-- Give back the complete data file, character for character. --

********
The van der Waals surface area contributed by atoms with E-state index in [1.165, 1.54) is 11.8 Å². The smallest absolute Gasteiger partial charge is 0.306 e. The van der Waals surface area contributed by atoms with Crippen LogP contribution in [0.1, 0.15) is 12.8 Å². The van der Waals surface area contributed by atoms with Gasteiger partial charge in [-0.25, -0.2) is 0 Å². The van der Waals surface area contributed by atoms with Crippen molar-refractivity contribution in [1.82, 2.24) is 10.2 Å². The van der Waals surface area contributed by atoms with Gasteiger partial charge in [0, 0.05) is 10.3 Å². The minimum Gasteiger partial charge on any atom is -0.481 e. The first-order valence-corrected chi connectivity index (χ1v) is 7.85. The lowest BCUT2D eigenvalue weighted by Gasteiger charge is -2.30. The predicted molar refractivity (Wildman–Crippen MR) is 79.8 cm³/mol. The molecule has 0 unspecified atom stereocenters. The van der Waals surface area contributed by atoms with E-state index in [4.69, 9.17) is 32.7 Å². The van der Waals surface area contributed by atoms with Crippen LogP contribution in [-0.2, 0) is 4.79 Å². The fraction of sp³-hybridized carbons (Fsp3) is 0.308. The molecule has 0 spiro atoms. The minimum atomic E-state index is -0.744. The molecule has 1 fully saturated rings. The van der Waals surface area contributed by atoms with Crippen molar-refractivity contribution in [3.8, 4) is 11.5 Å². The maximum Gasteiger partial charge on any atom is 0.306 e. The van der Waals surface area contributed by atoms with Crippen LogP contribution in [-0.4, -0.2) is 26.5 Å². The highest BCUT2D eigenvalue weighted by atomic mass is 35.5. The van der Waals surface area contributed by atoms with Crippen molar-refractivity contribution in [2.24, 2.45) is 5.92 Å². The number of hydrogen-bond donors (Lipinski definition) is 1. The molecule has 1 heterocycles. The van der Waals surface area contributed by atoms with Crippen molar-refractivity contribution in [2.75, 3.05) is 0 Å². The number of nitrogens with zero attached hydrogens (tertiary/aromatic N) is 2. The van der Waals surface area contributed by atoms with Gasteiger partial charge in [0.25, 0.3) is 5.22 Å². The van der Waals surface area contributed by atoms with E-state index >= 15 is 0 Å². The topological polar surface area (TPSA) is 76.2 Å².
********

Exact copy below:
The van der Waals surface area contributed by atoms with E-state index in [1.165, 1.54) is 11.8 Å². The smallest absolute Gasteiger partial charge is 0.306 e. The van der Waals surface area contributed by atoms with Crippen LogP contribution in [0.1, 0.15) is 12.8 Å². The van der Waals surface area contributed by atoms with Gasteiger partial charge in [-0.25, -0.2) is 0 Å². The van der Waals surface area contributed by atoms with Crippen molar-refractivity contribution in [1.82, 2.24) is 10.2 Å². The van der Waals surface area contributed by atoms with Gasteiger partial charge in [0, 0.05) is 10.3 Å². The minimum Gasteiger partial charge on any atom is -0.481 e. The first-order valence-corrected chi connectivity index (χ1v) is 7.85. The lowest BCUT2D eigenvalue weighted by Gasteiger charge is -2.30. The predicted molar refractivity (Wildman–Crippen MR) is 79.8 cm³/mol. The molecule has 0 unspecified atom stereocenters. The van der Waals surface area contributed by atoms with E-state index in [4.69, 9.17) is 32.7 Å². The van der Waals surface area contributed by atoms with Crippen LogP contribution in [-0.2, 0) is 4.79 Å². The fraction of sp³-hybridized carbons (Fsp3) is 0.308. The molecule has 0 spiro atoms. The minimum atomic E-state index is -0.744. The molecule has 1 fully saturated rings. The van der Waals surface area contributed by atoms with Crippen molar-refractivity contribution in [3.8, 4) is 11.5 Å². The maximum Gasteiger partial charge on any atom is 0.306 e. The van der Waals surface area contributed by atoms with Crippen LogP contribution in [-0.4, -0.2) is 26.5 Å². The highest BCUT2D eigenvalue weighted by atomic mass is 35.5. The van der Waals surface area contributed by atoms with Crippen molar-refractivity contribution in [2.24, 2.45) is 5.92 Å². The number of hydrogen-bond donors (Lipinski definition) is 1. The molecule has 1 heterocycles. The van der Waals surface area contributed by atoms with Crippen molar-refractivity contribution in [2.75, 3.05) is 0 Å². The number of nitrogens with zero attached hydrogens (tertiary/aromatic N) is 2. The van der Waals surface area contributed by atoms with Gasteiger partial charge in [0.25, 0.3) is 5.22 Å². The van der Waals surface area contributed by atoms with E-state index >= 15 is 0 Å². The topological polar surface area (TPSA) is 76.2 Å².